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Wednesday, 6 May 1942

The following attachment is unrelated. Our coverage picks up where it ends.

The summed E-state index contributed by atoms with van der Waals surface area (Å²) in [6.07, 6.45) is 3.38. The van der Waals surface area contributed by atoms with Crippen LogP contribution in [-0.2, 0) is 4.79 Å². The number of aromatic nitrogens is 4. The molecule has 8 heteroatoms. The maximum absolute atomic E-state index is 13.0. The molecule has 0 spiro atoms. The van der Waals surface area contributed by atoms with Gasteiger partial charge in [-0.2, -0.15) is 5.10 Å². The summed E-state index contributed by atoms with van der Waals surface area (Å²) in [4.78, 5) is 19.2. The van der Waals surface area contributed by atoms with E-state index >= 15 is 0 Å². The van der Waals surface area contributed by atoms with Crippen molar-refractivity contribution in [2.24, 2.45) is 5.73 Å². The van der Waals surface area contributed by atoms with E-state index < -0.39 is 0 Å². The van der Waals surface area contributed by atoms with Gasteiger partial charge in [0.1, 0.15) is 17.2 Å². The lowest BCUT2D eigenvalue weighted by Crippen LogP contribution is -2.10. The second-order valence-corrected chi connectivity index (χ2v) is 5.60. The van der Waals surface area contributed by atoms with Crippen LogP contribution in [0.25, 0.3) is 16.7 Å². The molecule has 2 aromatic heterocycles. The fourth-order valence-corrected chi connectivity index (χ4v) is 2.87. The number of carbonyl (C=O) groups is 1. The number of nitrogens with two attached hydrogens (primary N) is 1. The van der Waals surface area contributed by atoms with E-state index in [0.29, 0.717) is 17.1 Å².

Mr BLACKBURN (Bourke) .- Whilst I have always had a very great admiration for the man who is to be the Government's appointee in Washington, there is one aspect of this matter to which, I believe, insufficient attention has been given. It is very important that the High Court of Australia should be composed of as able men as can be had from the ranks of the legal profession, especially at this time, when the High Court is really the only check upon the actions of the Government. Within the next few months, it is quite possible that the court will be called upon to determine the validity of legislation affecting the whole federal system. It. is desirable that at such a time the High Court should be as strong as possible, lt is no reflection on the men who constitute the High Court at present to say that the court must be distinctly weakened, first, by the withdrawal of the honorable member for Barton (Dr. Evatt), and now by the temporary loss of Sir Owen Dixon. The Government should consider whether the High Court as at present constituted is strong enough to solve the important problems that the war will present, and those important problems which the Government, I understand, is about to present to it. The sending of Sir Owen Dixon to the United States of America without replacing him by a leader of the bar from ono of the Australian States, will leave the High Court much weaker than before. When the honorable member for Barton left the Bench, the court nas weakened. I do not know enough about his successor to say whether he was fully qualified to take the place of the honorable member for Barton, but I know that if Sir Owen Dixon goes, and no one takes his place, the court will be weaker. If the constitutional question of the taxing powers of the Commonwealth and the States be submitted to a weakened High Court the people will not have the 3ame confidence in its decision as they had before, and that question affects the whole structure and nature of the federal system.







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